IFC: What’s your comedy origin story?

Jenny: Since I was a kid I’ve dealt with severe OCD and anxiety. Comedy has always been one of the ways I’ve dealt with that. I honestly just want to help make people feel happy for a few minutes at a time.

IFC: What was the genesis of Neurotica?

Jenny: I’m pretty sure it was a title-first situation. I was coming up with ideas to pitch to a production company a million years ago (this isn’t hyperbole; I am VERY old) and just wrote down “Neurotica”; then it just sort of appeared fully formed. “Neurotica? Oh it’s an over-the-top romantic comedy about a Dominatrix with OCD, of course.” And that just happened to hit the buttons of everything I’m fascinated by.


IFC: How would you describe Ivy?

Jenny: Ivy is everything I love in a comedy character – she’s tenacious, she’s confident, she’s sweet, she’s a big wonderful weirdo.

IFC: How would Ivy’s clientele describe her?

Jenny:  Open-minded, caring, excellent aim.

IFC: Why don’t more small towns have local dungeons?

Jenny: How do you know they don’t?

IFC: What are the pros and cons of joining a chain mega dungeon?

Jenny: You can use any of their locations but you’ll always forget you have a membership and in a year you’ll be like “jeez why won’t they let me just cancel?”

IFC: Mouths are gross! Why is that?

Jenny: If you had never seen a mouth before and I was like “it’s a wet flesh cave with sharp parts that lives in your face”, it would sound like Cronenberg-ian body horror. All body parts are horrifying. I’m kind of rooting for the singularity, I’d feel way better if I was just a consciousness in a cloud.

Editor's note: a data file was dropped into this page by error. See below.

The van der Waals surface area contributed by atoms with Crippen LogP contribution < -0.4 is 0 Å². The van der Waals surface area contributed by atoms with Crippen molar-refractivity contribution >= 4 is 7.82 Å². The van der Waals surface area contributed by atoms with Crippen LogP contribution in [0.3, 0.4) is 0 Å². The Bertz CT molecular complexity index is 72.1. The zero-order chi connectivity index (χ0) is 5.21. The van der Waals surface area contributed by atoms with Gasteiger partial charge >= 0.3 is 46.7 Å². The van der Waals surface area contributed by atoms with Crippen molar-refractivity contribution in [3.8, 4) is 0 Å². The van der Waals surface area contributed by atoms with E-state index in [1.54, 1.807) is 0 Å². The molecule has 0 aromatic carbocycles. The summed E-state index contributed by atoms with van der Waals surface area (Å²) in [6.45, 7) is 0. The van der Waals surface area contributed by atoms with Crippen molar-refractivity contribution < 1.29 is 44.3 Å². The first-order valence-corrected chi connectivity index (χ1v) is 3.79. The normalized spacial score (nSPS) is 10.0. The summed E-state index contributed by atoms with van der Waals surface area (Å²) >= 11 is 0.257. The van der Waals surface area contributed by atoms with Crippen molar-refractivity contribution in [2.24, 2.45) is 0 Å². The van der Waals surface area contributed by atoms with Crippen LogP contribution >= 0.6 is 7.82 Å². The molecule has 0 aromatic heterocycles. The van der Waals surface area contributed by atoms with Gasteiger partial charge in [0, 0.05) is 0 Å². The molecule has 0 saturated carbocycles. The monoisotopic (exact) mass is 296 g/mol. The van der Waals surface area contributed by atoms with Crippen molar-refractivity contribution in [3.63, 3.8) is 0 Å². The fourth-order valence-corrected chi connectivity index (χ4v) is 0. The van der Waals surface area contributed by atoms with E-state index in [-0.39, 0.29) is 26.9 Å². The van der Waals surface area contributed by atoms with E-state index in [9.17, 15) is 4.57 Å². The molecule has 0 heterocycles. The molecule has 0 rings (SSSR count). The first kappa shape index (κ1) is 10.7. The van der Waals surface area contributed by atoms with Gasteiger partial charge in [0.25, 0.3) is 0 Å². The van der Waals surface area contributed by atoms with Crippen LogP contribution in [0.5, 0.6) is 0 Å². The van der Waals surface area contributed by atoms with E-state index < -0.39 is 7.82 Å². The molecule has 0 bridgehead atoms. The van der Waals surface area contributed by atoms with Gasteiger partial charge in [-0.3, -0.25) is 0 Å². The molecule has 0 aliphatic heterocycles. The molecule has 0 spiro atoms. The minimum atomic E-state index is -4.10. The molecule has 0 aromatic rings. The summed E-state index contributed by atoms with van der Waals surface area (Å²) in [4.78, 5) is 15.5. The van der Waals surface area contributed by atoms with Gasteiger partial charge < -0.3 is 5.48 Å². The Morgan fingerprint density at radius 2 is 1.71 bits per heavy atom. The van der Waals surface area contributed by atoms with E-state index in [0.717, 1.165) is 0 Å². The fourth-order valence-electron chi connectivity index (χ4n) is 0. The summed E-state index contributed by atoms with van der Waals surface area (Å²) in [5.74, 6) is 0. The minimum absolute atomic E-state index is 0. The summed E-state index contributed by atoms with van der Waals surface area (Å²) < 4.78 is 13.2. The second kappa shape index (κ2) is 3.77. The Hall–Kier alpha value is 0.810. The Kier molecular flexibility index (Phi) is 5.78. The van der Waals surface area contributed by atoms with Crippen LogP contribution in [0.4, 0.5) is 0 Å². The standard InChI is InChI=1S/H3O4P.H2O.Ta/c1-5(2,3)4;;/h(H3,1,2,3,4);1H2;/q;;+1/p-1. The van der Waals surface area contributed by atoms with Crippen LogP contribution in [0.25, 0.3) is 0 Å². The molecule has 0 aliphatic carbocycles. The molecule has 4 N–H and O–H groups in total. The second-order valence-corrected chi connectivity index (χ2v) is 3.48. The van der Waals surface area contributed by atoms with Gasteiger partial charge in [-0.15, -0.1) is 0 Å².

See the whole season of Neurotica right now on IFC’s Comedy Crib.


The ’90s Are Back

The '90s live again during IFC's weekend marathon.

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Photo Credit: Everett Digital, Columbia Pictures

We know what you’re thinking: “Why on Earth would anyone want to reanimate the decade that gave us Haddaway, Los Del Rio, and Smash Mouth, not to mention Crystal Pepsi?”


Thoughts like those are normal. After all, we tend to remember lasting psychological trauma more vividly than fleeting joy. But if you dig deep, you’ll rediscover that the ’90s gave us so much to fondly revisit. Consider the four pillars of true ’90s culture.

Boy Bands

We all pretended to hate them, but watch us come alive at a karaoke bar when “I Want It That Way” comes on. Arguably more influential than Brit Pop and Grunge put together, because hello – Justin Timberlake. He’s a legitimate cultural gem.